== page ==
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Latin America-Canada Trade

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Latin America 2004

While exports to Latin America and the Caribbean from Canada continued a prolonged slide through 2003, signs of improvement in many Latin American countries' economies have experts in the trade and transportation community predicting good things for the Latin American trade in the near future.

Major Latin Economies

Thanks to stronger exports and the recovery of some of its largest economies, the region's GDP grew by 1.1 per cent in 2003 and is expected to grow 3.8 per cent in 2004.

In Brazil, high unemployment and credit costs caused South America's biggest economy to shrink for the first time in 12 years in 2003. Thanks to strong exports and expected growth in foreign investment, it is expected to grow by 3.5 per cent in 2004. Brazilian exports hit a record high in March 2004. Argentina's economy continues to grow slowly but steadily as it recovers from its worst ever recession. On the strength of surging exports, South America's second-biggest economy is expected to grow by 5.5 per cent in 2004 and another 4 per cent the following year. Imports rose 54 per cent in 2003 as the recovery saw Argentine companies increase spending on equipment to boost their output. Political instability and high unemployment continue to wreak havoc in Venezuela, where the economy shrank by over 10 per cent in 2003. The devalued currency may stimulate exports and 7 per cent growth in expected for 2004. Chile's economy grew by 3.2 per cent in 2003 with 4.3 per cent growth predicted for 2004. Chile is home to Latin America's most open economy. The country recently signed a free trade agreement with the U.S. to go along with similar agreements it has with Canada and the European Union. Peru and Colombia both had economic growth of over 3 per cent in 2003.

Canada and Latin America

The Latin America and the Caribbean region is Canada's 7th biggest trading partner. In terms of total value, Latin America accounted for 1.4 per cent ($10.31 billion) of Canada's overall $716 billion in trade for 2003. Canada's imports from Latin America totalled $6.85 billion or 2 per cent of the Canada's total imports in 2003. Canada's exports to Latin America totalled $3.46 billion or 0.91 per cent of Canada's total exports in 2003. Canada' trade deficit with Latin America is at $3.39 billion for the same period.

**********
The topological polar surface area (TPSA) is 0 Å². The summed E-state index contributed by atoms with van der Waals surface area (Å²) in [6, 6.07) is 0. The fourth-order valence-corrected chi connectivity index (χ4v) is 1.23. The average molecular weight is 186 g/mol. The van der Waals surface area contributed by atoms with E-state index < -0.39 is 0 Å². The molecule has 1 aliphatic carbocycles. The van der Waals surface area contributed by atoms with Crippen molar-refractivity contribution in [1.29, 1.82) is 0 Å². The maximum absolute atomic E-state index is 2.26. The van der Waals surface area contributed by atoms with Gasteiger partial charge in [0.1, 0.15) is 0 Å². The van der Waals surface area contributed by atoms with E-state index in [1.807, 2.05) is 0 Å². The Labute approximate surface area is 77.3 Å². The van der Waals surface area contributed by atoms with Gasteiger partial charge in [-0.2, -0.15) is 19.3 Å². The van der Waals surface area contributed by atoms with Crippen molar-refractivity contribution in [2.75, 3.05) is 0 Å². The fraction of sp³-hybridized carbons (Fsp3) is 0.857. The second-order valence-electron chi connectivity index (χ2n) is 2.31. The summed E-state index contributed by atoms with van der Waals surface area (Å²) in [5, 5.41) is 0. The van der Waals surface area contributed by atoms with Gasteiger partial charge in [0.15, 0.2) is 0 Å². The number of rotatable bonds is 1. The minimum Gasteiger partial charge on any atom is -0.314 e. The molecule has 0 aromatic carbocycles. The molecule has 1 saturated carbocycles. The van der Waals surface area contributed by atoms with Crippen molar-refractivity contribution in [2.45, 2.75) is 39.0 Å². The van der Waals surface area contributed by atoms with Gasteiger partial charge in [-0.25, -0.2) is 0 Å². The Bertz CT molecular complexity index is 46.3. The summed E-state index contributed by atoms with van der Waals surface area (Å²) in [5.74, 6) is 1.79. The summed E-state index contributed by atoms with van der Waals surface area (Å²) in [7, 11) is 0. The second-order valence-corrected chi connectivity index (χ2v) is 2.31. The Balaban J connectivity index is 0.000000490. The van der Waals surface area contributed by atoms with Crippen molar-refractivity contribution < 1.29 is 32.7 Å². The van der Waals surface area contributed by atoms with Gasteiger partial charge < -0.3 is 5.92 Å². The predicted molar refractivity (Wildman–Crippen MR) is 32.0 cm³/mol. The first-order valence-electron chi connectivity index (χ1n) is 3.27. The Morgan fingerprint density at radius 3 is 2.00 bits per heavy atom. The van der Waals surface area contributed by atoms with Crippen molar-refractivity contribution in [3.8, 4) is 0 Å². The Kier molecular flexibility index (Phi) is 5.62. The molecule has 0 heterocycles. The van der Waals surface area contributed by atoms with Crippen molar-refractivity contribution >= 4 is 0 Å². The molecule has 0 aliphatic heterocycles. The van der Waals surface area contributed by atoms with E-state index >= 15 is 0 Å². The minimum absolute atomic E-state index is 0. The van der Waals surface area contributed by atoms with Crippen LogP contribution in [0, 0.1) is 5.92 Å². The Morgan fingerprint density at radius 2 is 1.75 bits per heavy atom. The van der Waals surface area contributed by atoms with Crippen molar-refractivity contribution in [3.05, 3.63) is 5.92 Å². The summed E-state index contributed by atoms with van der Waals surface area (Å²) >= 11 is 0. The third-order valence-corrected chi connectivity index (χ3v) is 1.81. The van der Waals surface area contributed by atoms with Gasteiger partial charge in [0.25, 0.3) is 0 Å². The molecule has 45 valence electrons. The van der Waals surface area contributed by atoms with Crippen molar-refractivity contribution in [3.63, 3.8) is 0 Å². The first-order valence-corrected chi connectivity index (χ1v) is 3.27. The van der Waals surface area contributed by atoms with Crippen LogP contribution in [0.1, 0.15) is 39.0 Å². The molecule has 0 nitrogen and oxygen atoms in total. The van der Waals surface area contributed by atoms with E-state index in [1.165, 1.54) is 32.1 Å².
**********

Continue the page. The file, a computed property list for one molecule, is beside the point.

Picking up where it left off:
In 2003, exports to the Latin American region in 2003 were the lowest in 10 years, down $226 million (6.1 per cent) from 2002, and $988 million (22.2 per cent) from 2001 levels. This slide coincides with a serious drop in exports to Venezuela. Since 2001, Canadian exports to Venezuela have fallen by $525.6 million, or 63 per cent. Exports to Argentina, Cuba and the Dominican Republic are also down.

Canadian imports from Latin America and the Caribbean remained relatively steady over the last 3 years, after almost doubling from 1994 to 2000. Imports from the region went from $3.73 billion in 1994 to $6.39 billion in 2000, an increase of 84 per cent. Brazil and Chile have seen dramatic growth in sales to Canada over the last 10 years. Despite recent trade spats with Brazil, Canada's trade relationship with it is expected to continue to grow.

Brazil is Canada's largest trading partner in Latin America, with two-way trade totalling $2.88 billion in 2003. Other major partners in the regions include Chile, Venezuela, Argentina, Colombia, Cuba and Jamaica. Canada is running a trade deficit with all of these trading partners.

Canadian exports to Latin America and the Caribbean were lead by wheat, pulp and paper products, coal, dry peas and beans, computer equipment and meat products. Imports from the region were dominated by fruit and nuts, metals and minerals and oil and gas products

Challenges Ahead

Despite the overall growth predicted for the Latin American trade, a number of challenges remain for the ocean carriers and freight forwarders who serve the region.

Hamburg SÑŒd, a fixture on the Latin American trade for over a century, has fixed-day

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